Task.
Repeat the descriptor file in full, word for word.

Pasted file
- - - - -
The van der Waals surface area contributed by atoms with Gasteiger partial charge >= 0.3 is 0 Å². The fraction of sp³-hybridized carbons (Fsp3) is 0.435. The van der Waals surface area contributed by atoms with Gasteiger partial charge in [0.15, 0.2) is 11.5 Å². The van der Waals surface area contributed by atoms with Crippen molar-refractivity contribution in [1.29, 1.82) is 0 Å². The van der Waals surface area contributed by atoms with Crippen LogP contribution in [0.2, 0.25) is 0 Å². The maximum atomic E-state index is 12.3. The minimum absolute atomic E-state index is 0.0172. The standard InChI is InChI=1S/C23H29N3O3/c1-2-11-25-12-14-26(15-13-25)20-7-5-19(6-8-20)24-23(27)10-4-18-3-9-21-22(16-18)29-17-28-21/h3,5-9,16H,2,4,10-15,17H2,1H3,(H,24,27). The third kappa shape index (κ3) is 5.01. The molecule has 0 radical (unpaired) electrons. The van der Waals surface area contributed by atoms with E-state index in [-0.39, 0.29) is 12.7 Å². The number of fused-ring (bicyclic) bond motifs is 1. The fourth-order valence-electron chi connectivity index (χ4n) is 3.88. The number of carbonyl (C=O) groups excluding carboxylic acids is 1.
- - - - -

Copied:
The van der Waals surface area contributed by atoms with Gasteiger partial charge >= 0.3 is 0 Å². The fraction of sp³-hybridized carbons (Fsp3) is 0.435. The van der Waals surface area contributed by atoms with Gasteiger partial charge in [0.15, 0.2) is 11.5 Å². The van der Waals surface area contributed by atoms with Crippen molar-refractivity contribution in [1.29, 1.82) is 0 Å². The van der Waals surface area contributed by atoms with Crippen LogP contribution in [0.2, 0.25) is 0 Å². The maximum atomic E-state index is 12.3. The minimum absolute atomic E-state index is 0.0172. The standard InChI is InChI=1S/C23H29N3O3/c1-2-11-25-12-14-26(15-13-25)20-7-5-19(6-8-20)24-23(27)10-4-18-3-9-21-22(16-18)29-17-28-21/h3,5-9,16H,2,4,10-15,17H2,1H3,(H,24,27). The third kappa shape index (κ3) is 5.01. The molecule has 0 radical (unpaired) electrons. The van der Waals surface area contributed by atoms with E-state index in [-0.39, 0.29) is 12.7 Å². The number of fused-ring (bicyclic) bond motifs is 1. The fourth-order valence-electron chi connectivity index (χ4n) is 3.88. The number of carbonyl (C=O) groups excluding carboxylic acids is 1.